The third step is to communicate with your family. It is rarely a good idea to keep your estate plan a secret from your family members. If you have decided that only one of your children should be a fiduciary or only one needs a trust or you have made some other uneven distribution of your estate, let all of the children know. Explain, while you can, why you have made your choices as you have. Usually, the family understands your decisions and, even if they do not like the decisions, they are willing to accept your decisions on the matter. After all, it is your money and you can do with it what you like. Secrecy in the family, especially where one family member has been favored by an ailing parent and the other family members feel isolated from that parent, is a leading cause of conflict that ultimately ends up resolved in court. Not just because one child feels left out, but because the trust within the family has been broken. Once you are gone, the opportunity is lost.

The fourth step is to encourage your named fiduciary to seek qualified legal counsel in connection with the administration of your estate. Some problems can be easily resolved with careful guidance of the fiduciary through the administration of the estate. It can also reduce conflict within the family to have a dispassionate third party communicate with the beneficiaries, explain the process etc., so that the focus of any disappointment or anger may not rest on the child named to act your fiduciary.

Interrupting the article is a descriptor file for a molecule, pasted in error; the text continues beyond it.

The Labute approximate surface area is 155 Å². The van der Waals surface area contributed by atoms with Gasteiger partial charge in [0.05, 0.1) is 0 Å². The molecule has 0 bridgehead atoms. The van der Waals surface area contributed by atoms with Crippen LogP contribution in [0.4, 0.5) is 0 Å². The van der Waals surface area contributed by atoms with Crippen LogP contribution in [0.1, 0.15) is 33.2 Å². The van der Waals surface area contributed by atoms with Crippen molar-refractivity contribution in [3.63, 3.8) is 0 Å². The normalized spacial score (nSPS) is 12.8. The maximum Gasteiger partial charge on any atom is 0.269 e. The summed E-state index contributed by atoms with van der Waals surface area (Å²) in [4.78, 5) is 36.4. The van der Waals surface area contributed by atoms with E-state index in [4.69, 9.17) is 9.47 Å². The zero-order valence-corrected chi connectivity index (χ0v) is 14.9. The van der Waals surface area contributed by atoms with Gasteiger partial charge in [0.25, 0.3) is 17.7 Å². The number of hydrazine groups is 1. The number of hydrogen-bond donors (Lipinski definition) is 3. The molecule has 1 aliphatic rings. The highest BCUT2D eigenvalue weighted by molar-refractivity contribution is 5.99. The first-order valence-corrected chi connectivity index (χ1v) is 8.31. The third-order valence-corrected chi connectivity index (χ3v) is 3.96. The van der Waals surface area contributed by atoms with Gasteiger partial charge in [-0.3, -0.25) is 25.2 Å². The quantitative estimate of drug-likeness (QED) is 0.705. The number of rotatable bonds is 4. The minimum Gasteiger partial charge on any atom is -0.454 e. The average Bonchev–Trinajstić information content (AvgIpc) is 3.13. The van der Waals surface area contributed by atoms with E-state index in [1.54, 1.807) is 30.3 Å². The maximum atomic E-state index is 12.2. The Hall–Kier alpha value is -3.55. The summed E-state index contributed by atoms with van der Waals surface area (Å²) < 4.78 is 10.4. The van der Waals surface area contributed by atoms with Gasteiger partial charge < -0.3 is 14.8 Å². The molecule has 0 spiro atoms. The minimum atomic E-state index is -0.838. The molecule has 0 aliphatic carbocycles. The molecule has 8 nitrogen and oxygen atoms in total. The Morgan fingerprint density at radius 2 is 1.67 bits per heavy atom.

Addressing potential conflicts within the family before death with your attorney cannot guarantee that conflicts will not arise. However, an experienced estate planner like the attorneys at The Estate Planning & Elder Law Firm can offer individualized advice and assistance to reduce the conflict while you are alive and to minimize the conflict after your death.


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The Estate Planning & Elder Law Firm, P.C.

The Estate Planning & Elder Law Firm, P.C. is an elder law firm. We represent older persons, disabled persons, their families, and their advocates. The practice of elder law includes estate planning, estate and trust administration, powers of attorney, advance medical directives, titling of assets and designations of beneficiaries, guardianships, conservatorships, and public entitlements such as Medicaid, Medicare, Social Security, and SSI, disability planning, income tax planning and preparation, care management, and fiduciary services. For more information about The Estate Planning & Elder Law Firm, P.C., please visit our website at http://www.chroniccareadvocacy.com.

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This newsletter is not intended as a substitute for legal counsel. While every precaution has been taken to make this newsletter accurate, we assume no responsibility for errors, omissions, or damages resulting from the use of the information in this newsletter. The Estate Planning & Elder Law Firm, P.C. thanks the law firm of Hook Law Center for their input to this newsletter.